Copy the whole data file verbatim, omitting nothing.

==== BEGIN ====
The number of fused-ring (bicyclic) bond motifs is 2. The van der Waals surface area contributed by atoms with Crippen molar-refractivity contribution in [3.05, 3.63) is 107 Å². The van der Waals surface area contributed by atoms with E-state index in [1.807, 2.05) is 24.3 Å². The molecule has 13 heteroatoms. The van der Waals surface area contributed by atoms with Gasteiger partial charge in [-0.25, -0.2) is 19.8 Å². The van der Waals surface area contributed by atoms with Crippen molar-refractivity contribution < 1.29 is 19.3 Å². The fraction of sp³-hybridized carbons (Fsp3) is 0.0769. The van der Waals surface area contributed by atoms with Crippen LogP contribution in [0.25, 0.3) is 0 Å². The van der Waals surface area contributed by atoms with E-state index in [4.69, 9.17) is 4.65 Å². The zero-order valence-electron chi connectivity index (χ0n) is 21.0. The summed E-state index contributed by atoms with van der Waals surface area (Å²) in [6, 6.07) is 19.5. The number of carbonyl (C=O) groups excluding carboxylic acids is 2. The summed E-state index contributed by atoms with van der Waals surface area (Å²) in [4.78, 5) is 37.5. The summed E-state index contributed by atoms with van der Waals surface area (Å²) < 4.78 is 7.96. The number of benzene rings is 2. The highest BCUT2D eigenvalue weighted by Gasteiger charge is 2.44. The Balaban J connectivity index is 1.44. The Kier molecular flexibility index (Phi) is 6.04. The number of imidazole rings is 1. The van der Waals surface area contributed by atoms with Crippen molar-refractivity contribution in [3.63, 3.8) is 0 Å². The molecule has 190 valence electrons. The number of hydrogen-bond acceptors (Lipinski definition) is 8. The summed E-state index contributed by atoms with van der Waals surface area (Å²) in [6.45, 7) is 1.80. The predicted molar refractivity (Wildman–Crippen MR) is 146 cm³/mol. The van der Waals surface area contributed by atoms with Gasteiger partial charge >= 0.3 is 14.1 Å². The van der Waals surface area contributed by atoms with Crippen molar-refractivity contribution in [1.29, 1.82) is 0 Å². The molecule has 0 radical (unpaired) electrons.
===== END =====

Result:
The number of fused-ring (bicyclic) bond motifs is 2. The van der Waals surface area contributed by atoms with Crippen molar-refractivity contribution in [3.05, 3.63) is 107 Å². The van der Waals surface area contributed by atoms with E-state index in [1.807, 2.05) is 24.3 Å². The molecule has 13 heteroatoms. The van der Waals surface area contributed by atoms with Gasteiger partial charge in [-0.25, -0.2) is 19.8 Å². The van der Waals surface area contributed by atoms with Crippen molar-refractivity contribution < 1.29 is 19.3 Å². The fraction of sp³-hybridized carbons (Fsp3) is 0.0769. The van der Waals surface area contributed by atoms with Crippen LogP contribution in [0.25, 0.3) is 0 Å². The van der Waals surface area contributed by atoms with E-state index in [4.69, 9.17) is 4.65 Å². The zero-order valence-electron chi connectivity index (χ0n) is 21.0. The summed E-state index contributed by atoms with van der Waals surface area (Å²) in [6, 6.07) is 19.5. The number of carbonyl (C=O) groups excluding carboxylic acids is 2. The summed E-state index contributed by atoms with van der Waals surface area (Å²) in [4.78, 5) is 37.5. The summed E-state index contributed by atoms with van der Waals surface area (Å²) < 4.78 is 7.96. The number of benzene rings is 2. The highest BCUT2D eigenvalue weighted by Gasteiger charge is 2.44. The Balaban J connectivity index is 1.44. The Kier molecular flexibility index (Phi) is 6.04. The number of imidazole rings is 1. The van der Waals surface area contributed by atoms with Crippen molar-refractivity contribution in [3.63, 3.8) is 0 Å². The molecule has 190 valence electrons. The number of hydrogen-bond acceptors (Lipinski definition) is 8. The summed E-state index contributed by atoms with van der Waals surface area (Å²) in [6.45, 7) is 1.80. The predicted molar refractivity (Wildman–Crippen MR) is 146 cm³/mol. The van der Waals surface area contributed by atoms with Gasteiger partial charge >= 0.3 is 14.1 Å². The van der Waals surface area contributed by atoms with Crippen molar-refractivity contribution in [1.29, 1.82) is 0 Å². The molecule has 0 radical (unpaired) electrons.